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Ultimate Kratom Resource

Growing Kratom

Growing KratomYou may wonder, why bother growing kratom when it’s more convenient than ever to get a variety of strains from online vendors? Well, for the same reason you would grow kava, kanna, or any other ethnobotanical, not to mention food plants and kitchen herbs: you want to have access to a totally fresh, all-organic plant that you’ve taken the time to raise yourself! Growing kratom is the best way to ensure you have the freshest, purest leaf material on hand whenever you wish; with kratom you’ve raised yourself, you’ll always know its strain, age, and exactly what is (and isn’t) in the leaf. Also, to me, the most satisfying part of the process is the relationship you form with the kratom plant you’ve raised from a seedling or cutting. Experiencing my kratom plants as fellow living beings, as more than an anonymous powder, enhances my experience with kratom in a way that can only be called spiritual.

But enough praises–let’s get down to brass tacks. Kratom is a Southeast Asian tree that grows in swampy environs, so it likes plenty of sun, warmth, humidity, and fertile, humus-like soil. If you keep these kratom growing guidelines in mind and try to replicate this type of environment for your plant, you’ll have a higher rate of success in getting the little guys to thrive! Furthermore, though you can find kratom online both as seeds and cuttings, I recommend getting a rooted cutting if you can. Kratom seeds are notoriously hard to germinate and may require more specialized care than the newbie kratom hobbyist can give. However, finding a cutting can be tricky these days; there aren’t many on the market. So, if you want to attempt growing kratom from seed, I’ve also posted an article all about germinating kratom seeds.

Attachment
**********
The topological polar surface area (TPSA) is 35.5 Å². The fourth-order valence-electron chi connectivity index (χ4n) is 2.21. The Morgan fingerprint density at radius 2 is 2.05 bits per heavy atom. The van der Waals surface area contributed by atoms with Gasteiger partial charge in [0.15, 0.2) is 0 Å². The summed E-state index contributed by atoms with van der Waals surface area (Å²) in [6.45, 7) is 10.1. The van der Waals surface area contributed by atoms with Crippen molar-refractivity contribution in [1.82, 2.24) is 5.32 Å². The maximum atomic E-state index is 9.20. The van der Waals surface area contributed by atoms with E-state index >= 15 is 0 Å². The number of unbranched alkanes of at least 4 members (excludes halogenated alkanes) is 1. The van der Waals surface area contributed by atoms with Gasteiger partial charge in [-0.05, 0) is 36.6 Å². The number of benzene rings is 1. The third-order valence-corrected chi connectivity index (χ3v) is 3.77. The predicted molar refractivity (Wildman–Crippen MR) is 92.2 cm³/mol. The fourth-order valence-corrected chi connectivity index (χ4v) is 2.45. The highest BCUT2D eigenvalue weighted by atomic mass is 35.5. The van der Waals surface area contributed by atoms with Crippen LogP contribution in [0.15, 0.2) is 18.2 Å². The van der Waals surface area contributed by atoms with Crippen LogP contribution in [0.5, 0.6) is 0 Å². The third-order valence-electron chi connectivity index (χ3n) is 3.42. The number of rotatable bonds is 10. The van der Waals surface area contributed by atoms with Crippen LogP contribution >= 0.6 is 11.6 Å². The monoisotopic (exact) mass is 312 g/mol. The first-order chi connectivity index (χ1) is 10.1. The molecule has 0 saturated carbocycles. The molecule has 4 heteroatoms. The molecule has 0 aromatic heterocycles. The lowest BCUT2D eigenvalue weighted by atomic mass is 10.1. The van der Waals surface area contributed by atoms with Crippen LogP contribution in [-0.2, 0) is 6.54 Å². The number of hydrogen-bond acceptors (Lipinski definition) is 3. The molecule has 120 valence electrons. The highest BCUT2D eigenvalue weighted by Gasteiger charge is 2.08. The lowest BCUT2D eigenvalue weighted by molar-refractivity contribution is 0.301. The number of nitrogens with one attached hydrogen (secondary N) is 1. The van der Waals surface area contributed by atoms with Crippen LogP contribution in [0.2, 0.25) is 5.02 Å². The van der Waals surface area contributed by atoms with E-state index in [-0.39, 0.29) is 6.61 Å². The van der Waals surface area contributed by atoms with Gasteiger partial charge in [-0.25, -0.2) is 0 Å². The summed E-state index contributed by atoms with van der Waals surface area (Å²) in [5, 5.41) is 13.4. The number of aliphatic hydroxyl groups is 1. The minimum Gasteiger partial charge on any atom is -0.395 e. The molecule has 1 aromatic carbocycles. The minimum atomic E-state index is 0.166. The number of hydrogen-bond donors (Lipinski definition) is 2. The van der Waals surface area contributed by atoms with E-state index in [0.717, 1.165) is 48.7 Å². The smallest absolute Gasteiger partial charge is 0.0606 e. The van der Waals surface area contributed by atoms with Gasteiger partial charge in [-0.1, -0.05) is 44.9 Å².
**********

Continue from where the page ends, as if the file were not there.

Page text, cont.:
Basics of Growing Kratom:

Soil- Kratom plants like rich, humus-like soil with good drainage and aeration for the roots. Regular potting soil is too dense for most kratom cuttings—it will likely choke the roots and encourage fungal growth. I’ve had better results with a looser mix of sphagnum peat moss, perlite, and earthworm castings, in a ratio of about 5:3:2. Mix this ratio loosely—don’t compact it!—into a one gallon pot and transplant your kratom cutting from its travel pot as soon as possible. Remember, kratom trees in the wild can grow up to 100 feet, so they tend to make hungry seedlings that require regular water and fertilizer from a small size.

Water your growing kratom plant enough to keep the top of the soil moist (as regularly as once per day after it gets going), but make sure there’s no standing water in the pot. That’s a recipe for fungal growth and insect infestation, both of which I’ve unfortunately experienced when trying to grow kratom! A little fungus won’t hurt kratom, but it can quickly take over and kill everything besides itself. It’s also generally not advised to use fungicides or insecticides to counter an infestation, because they will usually end up killing your poor kratom as well.